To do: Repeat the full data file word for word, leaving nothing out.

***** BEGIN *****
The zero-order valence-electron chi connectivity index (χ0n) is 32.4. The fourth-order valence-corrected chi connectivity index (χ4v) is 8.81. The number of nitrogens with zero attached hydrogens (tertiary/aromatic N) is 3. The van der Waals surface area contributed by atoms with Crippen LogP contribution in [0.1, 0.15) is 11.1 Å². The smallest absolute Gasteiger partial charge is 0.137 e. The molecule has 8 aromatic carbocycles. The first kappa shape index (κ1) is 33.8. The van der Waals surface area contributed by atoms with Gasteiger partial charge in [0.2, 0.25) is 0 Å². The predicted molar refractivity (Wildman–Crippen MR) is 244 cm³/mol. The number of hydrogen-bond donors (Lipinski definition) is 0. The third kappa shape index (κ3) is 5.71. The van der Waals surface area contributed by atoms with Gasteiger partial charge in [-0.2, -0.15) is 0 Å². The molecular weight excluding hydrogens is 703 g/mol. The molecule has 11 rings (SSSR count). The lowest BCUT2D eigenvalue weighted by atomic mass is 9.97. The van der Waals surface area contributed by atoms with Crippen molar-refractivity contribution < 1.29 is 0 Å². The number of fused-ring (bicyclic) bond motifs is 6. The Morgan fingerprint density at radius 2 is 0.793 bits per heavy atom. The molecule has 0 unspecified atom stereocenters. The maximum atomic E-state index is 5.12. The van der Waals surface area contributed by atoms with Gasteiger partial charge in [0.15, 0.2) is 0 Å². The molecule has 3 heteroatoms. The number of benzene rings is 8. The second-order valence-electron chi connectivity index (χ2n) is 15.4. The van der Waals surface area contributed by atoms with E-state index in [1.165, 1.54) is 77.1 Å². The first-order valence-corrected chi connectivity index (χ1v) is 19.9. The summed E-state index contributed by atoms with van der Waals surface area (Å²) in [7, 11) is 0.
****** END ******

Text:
The zero-order valence-electron chi connectivity index (χ0n) is 32.4. The fourth-order valence-corrected chi connectivity index (χ4v) is 8.81. The number of nitrogens with zero attached hydrogens (tertiary/aromatic N) is 3. The van der Waals surface area contributed by atoms with Crippen LogP contribution in [0.1, 0.15) is 11.1 Å². The smallest absolute Gasteiger partial charge is 0.137 e. The molecule has 8 aromatic carbocycles. The first kappa shape index (κ1) is 33.8. The van der Waals surface area contributed by atoms with Gasteiger partial charge in [0.2, 0.25) is 0 Å². The predicted molar refractivity (Wildman–Crippen MR) is 244 cm³/mol. The number of hydrogen-bond donors (Lipinski definition) is 0. The third kappa shape index (κ3) is 5.71. The van der Waals surface area contributed by atoms with Gasteiger partial charge in [-0.2, -0.15) is 0 Å². The molecular weight excluding hydrogens is 703 g/mol. The molecule has 11 rings (SSSR count). The lowest BCUT2D eigenvalue weighted by atomic mass is 9.97. The van der Waals surface area contributed by atoms with Crippen molar-refractivity contribution < 1.29 is 0 Å². The number of fused-ring (bicyclic) bond motifs is 6. The Morgan fingerprint density at radius 2 is 0.793 bits per heavy atom. The molecule has 0 unspecified atom stereocenters. The maximum atomic E-state index is 5.12. The van der Waals surface area contributed by atoms with Gasteiger partial charge in [0.15, 0.2) is 0 Å². The molecule has 3 heteroatoms. The number of benzene rings is 8. The second-order valence-electron chi connectivity index (χ2n) is 15.4. The van der Waals surface area contributed by atoms with E-state index in [1.165, 1.54) is 77.1 Å². The first-order valence-corrected chi connectivity index (χ1v) is 19.9. The summed E-state index contributed by atoms with van der Waals surface area (Å²) in [7, 11) is 0.